According to the Times Higher Education Japan, ICU placed 4th as a private university and 16th overall in the country. Within Japan it is reputed as one of the most intriguing international environments for learning, so a degree from ICU is quite valuable. The acceptance rate hovers at around 20-30% with class size at around 700-800 students per year; its international body sits around 250 of this number. International admissions are consistent to most international standards with proof of English proficiency, grades, internationally recognized higher education test scores (such as the SATs), and a short essay required. A little under 96% of those seeking employment after graduating in 2017 found a job and 17% of all graduates continued their education as post-graduates. Of the students seeking a graduate program, those that studied sciences most opted to continue their education in Japan, while those with a liberal arts backgrounds studied abroad. This is a good spread as Japan is known to be strong in the STEM fields while studying a liberal art abroad may lead to a diverse education.
Foundation for Global Peace
International Christian University (ICU) was founded in Tokyo in 1949 during the aftermath of World War II. Its goal was to create an educational environment where students could diversify their knowledge base and join the global community. Prior to WWII there had been several attempts, by missionaries in particular, to found universities under the tutelage of those with deep understandings of Western thought. Many prestigious universities in Tokyo today, were founded by those of this persuasion. Christian ethics were portioned into the founding principles, but this is by no means a Christian-affiliated school. Though all teachers are required to be Christian, there is no sect nor official church sponsoring ICU; if desired, there are chapel services for students as well as theological classes. Postwar Tokyo was pretty barren due to all the bombing, then the U.S. Military was in charge of the country. Understandably in a contentious environment, ICU was initiated with the goal of peacefully connecting the worlds of the East and the West through the mutual benefits of scholasticism. Founders included General Douglas McArthur and Prince Takamatsu of the Imperial Family and this internationality set the foundations for ICU remaining as one of Japan’s strongest liberal arts schools.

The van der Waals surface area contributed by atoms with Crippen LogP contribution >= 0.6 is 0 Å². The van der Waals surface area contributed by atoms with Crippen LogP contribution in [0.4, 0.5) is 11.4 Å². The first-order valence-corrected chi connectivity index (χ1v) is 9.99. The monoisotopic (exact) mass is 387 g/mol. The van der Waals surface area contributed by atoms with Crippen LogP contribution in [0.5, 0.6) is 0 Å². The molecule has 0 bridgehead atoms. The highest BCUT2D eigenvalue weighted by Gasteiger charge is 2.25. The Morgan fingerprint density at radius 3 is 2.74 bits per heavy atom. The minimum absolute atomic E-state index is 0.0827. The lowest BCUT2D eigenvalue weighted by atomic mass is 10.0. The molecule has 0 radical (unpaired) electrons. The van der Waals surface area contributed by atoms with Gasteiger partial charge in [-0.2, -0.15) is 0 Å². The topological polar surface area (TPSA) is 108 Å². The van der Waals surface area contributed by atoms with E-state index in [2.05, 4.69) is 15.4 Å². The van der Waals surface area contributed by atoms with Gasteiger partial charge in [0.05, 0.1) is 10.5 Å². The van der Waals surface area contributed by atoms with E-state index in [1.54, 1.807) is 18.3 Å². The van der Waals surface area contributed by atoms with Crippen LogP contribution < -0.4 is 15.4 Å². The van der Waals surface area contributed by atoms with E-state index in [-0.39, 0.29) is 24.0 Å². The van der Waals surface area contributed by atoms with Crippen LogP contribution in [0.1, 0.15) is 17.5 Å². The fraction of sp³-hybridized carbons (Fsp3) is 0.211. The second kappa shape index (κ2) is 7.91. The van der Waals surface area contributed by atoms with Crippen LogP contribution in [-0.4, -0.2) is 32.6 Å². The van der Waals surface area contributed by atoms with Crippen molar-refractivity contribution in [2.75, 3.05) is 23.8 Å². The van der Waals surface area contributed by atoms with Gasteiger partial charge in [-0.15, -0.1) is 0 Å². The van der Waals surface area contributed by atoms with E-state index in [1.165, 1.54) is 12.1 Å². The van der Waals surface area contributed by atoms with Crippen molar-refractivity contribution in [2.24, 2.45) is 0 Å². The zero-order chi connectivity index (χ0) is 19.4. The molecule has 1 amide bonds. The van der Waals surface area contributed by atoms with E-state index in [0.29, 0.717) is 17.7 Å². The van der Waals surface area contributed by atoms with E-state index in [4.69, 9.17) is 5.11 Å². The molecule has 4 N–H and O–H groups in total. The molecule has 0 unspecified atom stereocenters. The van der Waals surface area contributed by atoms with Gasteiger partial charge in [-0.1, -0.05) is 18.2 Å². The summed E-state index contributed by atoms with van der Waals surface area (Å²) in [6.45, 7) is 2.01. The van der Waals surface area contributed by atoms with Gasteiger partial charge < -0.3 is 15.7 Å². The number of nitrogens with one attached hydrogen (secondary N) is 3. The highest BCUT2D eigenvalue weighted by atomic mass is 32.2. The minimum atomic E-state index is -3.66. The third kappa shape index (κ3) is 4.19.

The campus is beautiful. It spans over 150 acres (13 Tokyo Domes as the students say) and is largely wooded. The ‘runway’ from main gates to enter the campus is lined with ‘sakura’ cherry blossom trees, breathtaking during spring. It’s called ‘The Runway’ and was an actual runway – the site used to house an aviation factory, which at one point manufactured parts for Mitsubishi Zero’s, so planes did take off there. It’s located within Tokyo’s city limits but not centrally located. It takes about 40 minutes to commute to Shinjuku. The school is rather isolated (adoringly nicknamed Isolated Crazy Utopia by its students), a bus is usually taken by students, which actually starts and goes directly inside the campus, to get to the nearest train stations (Musashi-sakai and Mitaka) with access to central Tokyo, but there is a plethora of bicycle parking as well as niche and cozy neighborhoods in the area. There’s also a lot of cats.